The PJ Tatler

UN Disabilities Treaty Fails; Kerry Blasts Senate for 'One of the Saddest Days I've Seen'

The chairman of the Senate Foreign Relations Committee said that the failure of the UN disabilities treaty in the upper chamber today is “a wake-up call about a broken institution that’s letting down the American people.”

President Obama signed the Convention on the Rights of Persons with Disabilities in 2009, and Senate Majority Leader Harry Reid (D-Nev.) brought it to the floor for a vote today despite concerns about sovereignty, parental rights, abortion, and more in the document.

It failed by a vote of 61 to 38, five votes short of the threshold needed for ratification.

In September, 36 senators sent a letter to Senate Majority Leader Harry Reid (D-Nev.) and Minority Leader Mitch McConnell (R-Ky.) asking that no treaties be brought to the floor during the lame-duck session.

Sen. John Kerry (D-Mass.) called it “one of the saddest days I’ve seen in almost 28 years in the Senate.”

“This treaty was supported by every veterans group in America and Bob Dole made an inspiring and courageous personal journey back to the Senate to fight for it. It had bipartisan support, and it had the facts on its side, and yet for one ugly vote, none of that seemed to matter,” Kerry said. “We won’t give up on this and the Disabilities Treaty will pass because it’s the right thing to do, but today I understand better than ever before why Americans have such disdain for Congress and just how much must happen to fix the Senate so we can act on the real interests of our country.”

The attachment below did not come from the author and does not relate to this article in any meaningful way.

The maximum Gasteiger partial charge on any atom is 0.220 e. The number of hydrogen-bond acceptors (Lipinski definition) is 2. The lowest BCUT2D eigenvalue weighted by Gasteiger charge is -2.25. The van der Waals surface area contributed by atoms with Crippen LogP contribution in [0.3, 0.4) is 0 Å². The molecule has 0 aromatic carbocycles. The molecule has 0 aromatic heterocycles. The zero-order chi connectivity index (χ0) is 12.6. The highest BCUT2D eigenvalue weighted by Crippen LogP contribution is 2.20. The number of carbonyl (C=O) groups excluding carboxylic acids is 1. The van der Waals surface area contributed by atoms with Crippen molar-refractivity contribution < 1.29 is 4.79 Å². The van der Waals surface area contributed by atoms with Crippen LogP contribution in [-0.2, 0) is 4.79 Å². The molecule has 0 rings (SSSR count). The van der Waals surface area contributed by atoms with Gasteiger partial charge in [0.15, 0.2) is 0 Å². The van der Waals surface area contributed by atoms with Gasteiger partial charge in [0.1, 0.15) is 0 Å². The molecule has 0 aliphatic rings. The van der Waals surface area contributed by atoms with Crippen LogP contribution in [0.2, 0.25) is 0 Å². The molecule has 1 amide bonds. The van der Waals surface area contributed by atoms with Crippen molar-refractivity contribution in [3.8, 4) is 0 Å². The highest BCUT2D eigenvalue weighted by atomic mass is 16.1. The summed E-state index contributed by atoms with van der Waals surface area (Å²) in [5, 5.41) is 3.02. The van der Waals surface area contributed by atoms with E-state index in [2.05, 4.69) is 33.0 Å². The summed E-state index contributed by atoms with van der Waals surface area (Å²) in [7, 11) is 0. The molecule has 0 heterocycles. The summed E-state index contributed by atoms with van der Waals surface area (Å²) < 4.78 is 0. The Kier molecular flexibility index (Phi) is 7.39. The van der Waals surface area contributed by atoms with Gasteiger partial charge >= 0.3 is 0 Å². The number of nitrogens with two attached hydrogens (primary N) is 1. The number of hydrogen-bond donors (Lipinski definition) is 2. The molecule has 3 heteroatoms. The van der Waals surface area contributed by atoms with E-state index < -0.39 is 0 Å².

Bob Dole, a backer of the treaty, attended today’s vote with his wife, Elizabeth Dole.

“While I believe we must be sensitive to the rights of the disabled, we have many American laws that protect Americans with disabilities,” said Sen. Pat Toomey (R-Pa.) after his “nay” vote. “This treaty would threaten U.S. autonomy and give the U.N. undue influence over American policy.”

“The Convention on Rights for People with Disabilities Treaty wrongly attempts to impose standards on other nations through the United Nations and might well have unintended consequences here at home,” said Sen. Kay Bailey Hutchison (R-Texas), who also voted against the treaty.

“Ratifying this treaty would have helped open new markets for American businesses that provide goods and services to persons with disabilities,” said Sen. Patty Murray (D-Wash.). “Yet Senate Republicans chose to put partisanship and politics first.”